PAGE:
All drug companies are involved in this process of alchemy, and as much as each step of research is qualified and quantified through multiple trials and studies and eventual FDA approvals, with documented science about the cell’s reaction to the drug – it’s still not that much different from the medieval alchemy in William Steig’s The Toy Brother.  Yorick has been shrunk.  What do we do?

We have potions, but once they enter the body, they become part of that other branch of science – biology – and the chemicals transform the cells, and the cells transform the chemicals and something magical – sometimes awful, sometimes seemingly miraculous and good – happens.  Regardless of the outcome, a bit of magic has been involved, magic we’ll never know or understand.

It is good that the researchers work so hard to bring their drugs to the public.  It is good that the oncologists fight so hard to save those who have the disease. Yet the lines between research and marketing and profit-turning and life-saving become blurred. Are all of these quests noble?  For now, at least, there are unknowns.

I try to understand.  I get lost in the maze of PUBMED articles and the clinical trials on government websites, but I try to make sense of it all.  I understand the EGFR mutation, and the EXON deletions, and the role of erlotinib (Tarceva) as a tyrosine kinase inhibiter.  But beyond that, the world inside my body becomes murky, even as I read articles co-authored by my oncologist, Shirish Gadgeel, on MET/HGF pathway activation as a paradigm of resistance to targeted therapies.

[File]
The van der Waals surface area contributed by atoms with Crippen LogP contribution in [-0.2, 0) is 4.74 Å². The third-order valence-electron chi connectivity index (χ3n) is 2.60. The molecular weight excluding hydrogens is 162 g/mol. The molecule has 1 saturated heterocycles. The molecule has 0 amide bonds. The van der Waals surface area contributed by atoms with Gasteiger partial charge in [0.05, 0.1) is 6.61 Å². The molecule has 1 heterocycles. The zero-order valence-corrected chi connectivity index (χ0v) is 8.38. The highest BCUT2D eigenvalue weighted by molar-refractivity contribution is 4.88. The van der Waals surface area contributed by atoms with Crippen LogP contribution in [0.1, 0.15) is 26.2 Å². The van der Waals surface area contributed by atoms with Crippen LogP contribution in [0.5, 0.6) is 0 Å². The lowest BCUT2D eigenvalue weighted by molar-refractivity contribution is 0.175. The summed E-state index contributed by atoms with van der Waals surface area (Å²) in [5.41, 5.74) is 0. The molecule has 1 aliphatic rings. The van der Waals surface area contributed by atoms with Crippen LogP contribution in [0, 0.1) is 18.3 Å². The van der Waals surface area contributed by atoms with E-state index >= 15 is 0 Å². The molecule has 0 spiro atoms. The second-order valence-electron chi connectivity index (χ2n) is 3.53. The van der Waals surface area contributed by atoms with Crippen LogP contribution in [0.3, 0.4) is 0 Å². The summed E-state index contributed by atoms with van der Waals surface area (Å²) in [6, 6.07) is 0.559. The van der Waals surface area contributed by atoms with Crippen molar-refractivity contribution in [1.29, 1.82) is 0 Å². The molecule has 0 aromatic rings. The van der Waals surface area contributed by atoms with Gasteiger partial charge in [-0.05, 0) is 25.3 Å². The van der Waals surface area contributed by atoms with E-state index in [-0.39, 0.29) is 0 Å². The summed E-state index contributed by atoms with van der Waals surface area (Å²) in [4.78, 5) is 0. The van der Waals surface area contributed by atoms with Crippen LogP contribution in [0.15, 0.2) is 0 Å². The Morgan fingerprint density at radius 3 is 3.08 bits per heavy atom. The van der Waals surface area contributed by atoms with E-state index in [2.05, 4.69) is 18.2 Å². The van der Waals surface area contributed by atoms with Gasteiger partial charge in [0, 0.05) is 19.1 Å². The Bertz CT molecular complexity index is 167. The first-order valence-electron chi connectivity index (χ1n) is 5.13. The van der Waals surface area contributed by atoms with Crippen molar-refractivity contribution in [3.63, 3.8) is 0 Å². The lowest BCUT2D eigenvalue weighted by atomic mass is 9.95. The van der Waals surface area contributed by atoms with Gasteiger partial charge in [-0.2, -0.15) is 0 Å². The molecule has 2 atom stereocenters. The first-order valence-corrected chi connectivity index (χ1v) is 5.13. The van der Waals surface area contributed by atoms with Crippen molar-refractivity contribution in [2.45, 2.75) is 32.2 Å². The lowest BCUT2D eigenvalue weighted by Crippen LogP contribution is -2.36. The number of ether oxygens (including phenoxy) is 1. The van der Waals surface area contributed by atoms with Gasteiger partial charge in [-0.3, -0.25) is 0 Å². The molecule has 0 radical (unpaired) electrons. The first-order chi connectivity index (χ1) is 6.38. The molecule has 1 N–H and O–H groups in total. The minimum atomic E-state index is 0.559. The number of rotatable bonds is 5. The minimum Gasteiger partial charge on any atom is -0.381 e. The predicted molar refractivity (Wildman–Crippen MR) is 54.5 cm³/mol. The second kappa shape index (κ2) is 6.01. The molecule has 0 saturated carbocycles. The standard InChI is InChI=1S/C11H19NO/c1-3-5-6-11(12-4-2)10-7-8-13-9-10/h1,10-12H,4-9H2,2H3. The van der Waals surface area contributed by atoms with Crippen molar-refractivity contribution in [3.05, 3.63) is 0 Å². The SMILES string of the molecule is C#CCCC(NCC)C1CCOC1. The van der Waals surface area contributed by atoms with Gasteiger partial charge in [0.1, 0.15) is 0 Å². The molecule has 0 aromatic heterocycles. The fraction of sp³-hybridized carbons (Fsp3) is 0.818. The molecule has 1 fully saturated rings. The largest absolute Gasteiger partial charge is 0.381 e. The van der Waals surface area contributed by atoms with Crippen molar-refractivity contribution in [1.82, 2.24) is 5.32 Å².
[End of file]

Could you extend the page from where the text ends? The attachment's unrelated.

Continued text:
I view the doctors and the drug makers as alchemists, and to be honest, I worry that I relinquish too much control to them as transformers.  I see them as the agents of change.  My body the crucible of transformation.  It happens, there inside me, whether the cancer is growing or dying off, the Tarceva beating it down.  Action occurring.

But what is my role in this activity? I cannot be passive and merely observe.

I am thankful for all of the alchemy that takes place as my cancer is kept at bay.  But there are times when I fear the unknown that is happening in my body in the same way I might have feared the “C” or the “F” in those days of the “Unknowns” project, when we all had to search for the answer to our mysteries.

I want to be able to embrace my fear and transform it.

I want to wrest the test tube and the Bunsen burner from the doctors and researchers and lead the transformation myself.

If only to feel one last surge of power before I die.